Captain America: Steve Rogers #4
Written By: Nicke Spencer
Artwork By: Javier Pina & Miguel Sepulveda
Colors By: Rachelle Rosenberg
Letters By: VC’s Joe Caramagna
Cover By: Aaron Kuder & Tamara Bonvillain
Plot: In the oversized CAPTAIN AMERICA: STEVE ROGERS #4, Steve discusses with Eric Selvig about his plans for this new Hydra. Cap’s plans show how deeply invested he is in CIVIL WAR II, while showing his more ruthless nature after being made young by Kobik. This all adds up to what Captain America thinks will save Hydra: killing the Red Skull.
Story: Nick Spencer has done a great job of separating his run from the previous runs of Rick Remender and Ed Brubaker. The focus on what makes a man, his true nature or how he’s raised, is at the forefront of #4. It’s very interesting, and makes this Captain America feel like something we haven’t seen in recent memory. This mixture of old new and old character traits really excites me as a longtime reader of CAPTAIN AMERICA. I find myself wanting to agree with Cap, such as how Hydra can be made a good organization again, but at what cost. It’s this moral grey area, while ultimately doing the right thing, that is really hooking itself in and making me excited to read this series each month.
The downside of #4 is that there is a lot of talking. It’s enjoyable to see all the different players in the series, such as Bucky and Maria Hill, but the amount of dialogue in each scene doesn’t feel necessary. Panels or pages could have been removed and the issue still would have worked to entertain us. The Thunderbolts section could have easily been chopped down by two pages. What makes this even worse is that the book is $4.99. This book should have been $3.99, and have the extra pages feel like a bonus.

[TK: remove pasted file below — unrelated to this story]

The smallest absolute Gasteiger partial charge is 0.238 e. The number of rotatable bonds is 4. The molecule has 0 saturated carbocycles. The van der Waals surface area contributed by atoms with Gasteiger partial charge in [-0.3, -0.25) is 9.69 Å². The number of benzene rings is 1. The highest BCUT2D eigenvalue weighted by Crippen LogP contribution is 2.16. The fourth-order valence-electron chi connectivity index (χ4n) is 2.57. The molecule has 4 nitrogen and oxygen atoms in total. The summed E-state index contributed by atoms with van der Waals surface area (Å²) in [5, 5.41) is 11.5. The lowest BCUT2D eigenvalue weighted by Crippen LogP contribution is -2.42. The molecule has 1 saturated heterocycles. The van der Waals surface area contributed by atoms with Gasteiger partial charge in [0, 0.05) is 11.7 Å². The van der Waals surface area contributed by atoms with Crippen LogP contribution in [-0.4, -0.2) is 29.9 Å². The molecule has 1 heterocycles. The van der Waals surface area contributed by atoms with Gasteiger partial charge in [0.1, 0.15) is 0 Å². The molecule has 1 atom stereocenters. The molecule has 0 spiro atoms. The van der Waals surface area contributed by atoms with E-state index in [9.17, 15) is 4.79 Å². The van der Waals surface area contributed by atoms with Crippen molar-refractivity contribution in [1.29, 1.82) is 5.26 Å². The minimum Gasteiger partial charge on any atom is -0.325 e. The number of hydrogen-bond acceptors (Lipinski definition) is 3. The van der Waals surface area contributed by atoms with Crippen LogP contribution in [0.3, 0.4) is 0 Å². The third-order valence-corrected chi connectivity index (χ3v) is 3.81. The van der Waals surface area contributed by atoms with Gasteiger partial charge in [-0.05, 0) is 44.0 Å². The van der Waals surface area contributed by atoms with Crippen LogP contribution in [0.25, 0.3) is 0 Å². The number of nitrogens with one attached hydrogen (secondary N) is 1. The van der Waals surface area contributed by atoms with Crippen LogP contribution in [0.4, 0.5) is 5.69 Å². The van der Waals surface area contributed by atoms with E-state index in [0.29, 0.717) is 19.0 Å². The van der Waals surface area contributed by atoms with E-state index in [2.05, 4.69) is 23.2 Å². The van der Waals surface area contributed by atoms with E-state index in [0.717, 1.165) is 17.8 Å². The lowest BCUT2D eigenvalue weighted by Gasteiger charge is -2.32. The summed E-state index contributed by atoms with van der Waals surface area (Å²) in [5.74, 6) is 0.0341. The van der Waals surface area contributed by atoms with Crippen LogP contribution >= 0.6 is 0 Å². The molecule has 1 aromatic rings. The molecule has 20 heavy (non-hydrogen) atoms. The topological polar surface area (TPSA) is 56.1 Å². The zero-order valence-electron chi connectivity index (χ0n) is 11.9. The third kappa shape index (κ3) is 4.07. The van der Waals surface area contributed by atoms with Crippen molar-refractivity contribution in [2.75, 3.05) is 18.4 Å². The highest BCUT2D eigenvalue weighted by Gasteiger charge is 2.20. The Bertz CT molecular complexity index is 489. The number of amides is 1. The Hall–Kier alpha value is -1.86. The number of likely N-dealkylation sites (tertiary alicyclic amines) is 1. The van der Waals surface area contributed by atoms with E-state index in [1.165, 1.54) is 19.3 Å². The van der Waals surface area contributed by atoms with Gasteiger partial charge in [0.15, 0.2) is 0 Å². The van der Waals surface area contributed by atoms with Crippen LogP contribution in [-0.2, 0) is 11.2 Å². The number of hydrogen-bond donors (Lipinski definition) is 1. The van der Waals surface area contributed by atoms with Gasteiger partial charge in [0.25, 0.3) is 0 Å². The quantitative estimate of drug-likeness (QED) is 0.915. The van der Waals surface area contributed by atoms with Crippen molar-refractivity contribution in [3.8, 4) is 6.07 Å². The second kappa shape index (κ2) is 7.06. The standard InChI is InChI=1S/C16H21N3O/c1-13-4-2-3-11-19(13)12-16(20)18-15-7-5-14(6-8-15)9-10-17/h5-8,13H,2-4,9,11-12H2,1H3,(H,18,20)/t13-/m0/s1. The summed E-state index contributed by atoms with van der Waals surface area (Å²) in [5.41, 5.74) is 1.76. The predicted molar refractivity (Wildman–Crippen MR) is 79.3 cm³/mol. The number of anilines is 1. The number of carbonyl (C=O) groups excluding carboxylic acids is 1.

The CIVIL WAR II banner seems to be thrown around willy nilly with Marvel. This book barely ties into the event, with only a single panel showing anything going on there. This isn’t a detraction on the issue, but this is more of an observation.
Art: The penciling duties are split between Javier Pina and Miguel Sepulveda. Sepulveda handles the Captain America section, while Pina handles the flashbacks. Pina perfectly captures the look that Jesus Saiz has been using when creating these flashback sequences. It’s done so well I had to make sure that Saiz didn’t pencil only part of this issue. Sepulveda does a small thing different with the new Captain America outfit that just bothers me: the ears. While Saiz kept them close to the head, here they stick out like Cap is going to fly away. It makes the headpiece look goofy compared to only a few issues ago. The rest of Sepulveda’s artwork is great, with the lone action sequence flowing quite well. Leaving the brutality up to the imagination of the reader is a great choice.
Verdict: While Spencer’s development of Cap’s new personality is interesting, the issue feels bogged down with overlong sequences of Cap’s supporting cast. The series continues to show carve out its own purpose in an entertaining way that should keep long time readers coming back.